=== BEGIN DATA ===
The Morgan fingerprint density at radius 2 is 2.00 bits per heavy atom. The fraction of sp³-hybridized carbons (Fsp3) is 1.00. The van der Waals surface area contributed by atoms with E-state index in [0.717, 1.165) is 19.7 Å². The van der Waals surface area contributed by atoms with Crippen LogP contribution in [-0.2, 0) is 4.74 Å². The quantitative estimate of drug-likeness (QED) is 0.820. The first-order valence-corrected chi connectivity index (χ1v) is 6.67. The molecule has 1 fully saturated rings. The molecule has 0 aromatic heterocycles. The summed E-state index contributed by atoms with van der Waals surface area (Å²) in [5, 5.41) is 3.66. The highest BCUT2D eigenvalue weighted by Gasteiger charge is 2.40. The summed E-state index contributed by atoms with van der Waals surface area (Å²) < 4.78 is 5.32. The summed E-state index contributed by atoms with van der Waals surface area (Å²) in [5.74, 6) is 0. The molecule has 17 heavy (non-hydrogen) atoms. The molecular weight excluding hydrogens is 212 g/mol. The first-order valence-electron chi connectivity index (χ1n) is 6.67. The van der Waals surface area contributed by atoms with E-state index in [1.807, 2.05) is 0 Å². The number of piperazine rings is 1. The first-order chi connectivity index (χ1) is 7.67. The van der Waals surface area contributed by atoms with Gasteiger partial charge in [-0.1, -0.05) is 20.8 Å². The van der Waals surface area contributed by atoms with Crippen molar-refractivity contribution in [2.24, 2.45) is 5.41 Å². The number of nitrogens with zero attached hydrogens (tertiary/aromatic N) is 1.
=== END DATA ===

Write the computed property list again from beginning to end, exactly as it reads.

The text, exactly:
The Morgan fingerprint density at radius 2 is 2.00 bits per heavy atom. The fraction of sp³-hybridized carbons (Fsp3) is 1.00. The van der Waals surface area contributed by atoms with E-state index in [0.717, 1.165) is 19.7 Å². The van der Waals surface area contributed by atoms with Crippen LogP contribution in [-0.2, 0) is 4.74 Å². The quantitative estimate of drug-likeness (QED) is 0.820. The first-order valence-corrected chi connectivity index (χ1v) is 6.67. The molecule has 1 fully saturated rings. The molecule has 0 aromatic heterocycles. The summed E-state index contributed by atoms with van der Waals surface area (Å²) in [5, 5.41) is 3.66. The highest BCUT2D eigenvalue weighted by Gasteiger charge is 2.40. The summed E-state index contributed by atoms with van der Waals surface area (Å²) < 4.78 is 5.32. The summed E-state index contributed by atoms with van der Waals surface area (Å²) in [5.74, 6) is 0. The molecule has 17 heavy (non-hydrogen) atoms. The molecular weight excluding hydrogens is 212 g/mol. The first-order valence-electron chi connectivity index (χ1n) is 6.67. The van der Waals surface area contributed by atoms with E-state index in [1.807, 2.05) is 0 Å². The number of piperazine rings is 1. The first-order chi connectivity index (χ1) is 7.67. The van der Waals surface area contributed by atoms with Gasteiger partial charge in [-0.1, -0.05) is 20.8 Å². The van der Waals surface area contributed by atoms with Crippen molar-refractivity contribution in [2.24, 2.45) is 5.41 Å². The number of nitrogens with zero attached hydrogens (tertiary/aromatic N) is 1.